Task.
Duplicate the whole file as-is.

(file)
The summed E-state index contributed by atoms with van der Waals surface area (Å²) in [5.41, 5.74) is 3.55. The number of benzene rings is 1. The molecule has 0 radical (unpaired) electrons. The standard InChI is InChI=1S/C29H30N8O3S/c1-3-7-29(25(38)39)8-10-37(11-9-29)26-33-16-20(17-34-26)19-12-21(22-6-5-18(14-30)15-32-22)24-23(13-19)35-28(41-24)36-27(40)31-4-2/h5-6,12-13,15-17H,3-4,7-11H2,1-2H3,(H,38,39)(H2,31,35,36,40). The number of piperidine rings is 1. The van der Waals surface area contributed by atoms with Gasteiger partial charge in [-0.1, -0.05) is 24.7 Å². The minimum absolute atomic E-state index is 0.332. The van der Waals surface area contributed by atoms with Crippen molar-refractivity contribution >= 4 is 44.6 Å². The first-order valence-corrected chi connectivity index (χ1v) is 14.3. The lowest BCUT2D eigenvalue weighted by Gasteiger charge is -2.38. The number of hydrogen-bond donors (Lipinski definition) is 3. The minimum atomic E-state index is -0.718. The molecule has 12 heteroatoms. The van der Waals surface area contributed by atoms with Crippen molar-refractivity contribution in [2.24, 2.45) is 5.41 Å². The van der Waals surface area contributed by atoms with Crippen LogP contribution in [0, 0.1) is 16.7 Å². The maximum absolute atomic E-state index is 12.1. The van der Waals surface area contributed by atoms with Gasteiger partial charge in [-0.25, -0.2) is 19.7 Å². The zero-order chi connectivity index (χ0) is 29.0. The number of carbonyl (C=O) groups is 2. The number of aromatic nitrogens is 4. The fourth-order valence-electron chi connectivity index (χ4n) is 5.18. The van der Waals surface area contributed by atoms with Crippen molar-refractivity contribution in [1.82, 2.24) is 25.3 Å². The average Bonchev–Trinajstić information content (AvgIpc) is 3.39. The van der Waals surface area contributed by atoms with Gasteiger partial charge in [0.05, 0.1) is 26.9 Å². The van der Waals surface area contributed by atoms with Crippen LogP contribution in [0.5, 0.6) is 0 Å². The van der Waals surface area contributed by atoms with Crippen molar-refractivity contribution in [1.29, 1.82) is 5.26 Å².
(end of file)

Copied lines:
The summed E-state index contributed by atoms with van der Waals surface area (Å²) in [5.41, 5.74) is 3.55. The number of benzene rings is 1. The molecule has 0 radical (unpaired) electrons. The standard InChI is InChI=1S/C29H30N8O3S/c1-3-7-29(25(38)39)8-10-37(11-9-29)26-33-16-20(17-34-26)19-12-21(22-6-5-18(14-30)15-32-22)24-23(13-19)35-28(41-24)36-27(40)31-4-2/h5-6,12-13,15-17H,3-4,7-11H2,1-2H3,(H,38,39)(H2,31,35,36,40). The number of piperidine rings is 1. The van der Waals surface area contributed by atoms with Gasteiger partial charge in [-0.1, -0.05) is 24.7 Å². The minimum absolute atomic E-state index is 0.332. The van der Waals surface area contributed by atoms with Crippen molar-refractivity contribution >= 4 is 44.6 Å². The first-order valence-corrected chi connectivity index (χ1v) is 14.3. The lowest BCUT2D eigenvalue weighted by Gasteiger charge is -2.38. The number of hydrogen-bond donors (Lipinski definition) is 3. The minimum atomic E-state index is -0.718. The molecule has 12 heteroatoms. The van der Waals surface area contributed by atoms with Crippen molar-refractivity contribution in [2.24, 2.45) is 5.41 Å². The van der Waals surface area contributed by atoms with Crippen LogP contribution in [0, 0.1) is 16.7 Å². The maximum absolute atomic E-state index is 12.1. The van der Waals surface area contributed by atoms with Gasteiger partial charge in [-0.25, -0.2) is 19.7 Å². The zero-order chi connectivity index (χ0) is 29.0. The number of carbonyl (C=O) groups is 2. The number of aromatic nitrogens is 4. The fourth-order valence-electron chi connectivity index (χ4n) is 5.18. The van der Waals surface area contributed by atoms with Crippen molar-refractivity contribution in [1.82, 2.24) is 25.3 Å². The average Bonchev–Trinajstić information content (AvgIpc) is 3.39. The van der Waals surface area contributed by atoms with Gasteiger partial charge in [0.05, 0.1) is 26.9 Å². The van der Waals surface area contributed by atoms with Crippen LogP contribution in [0.5, 0.6) is 0 Å². The van der Waals surface area contributed by atoms with Crippen molar-refractivity contribution in [1.29, 1.82) is 5.26 Å².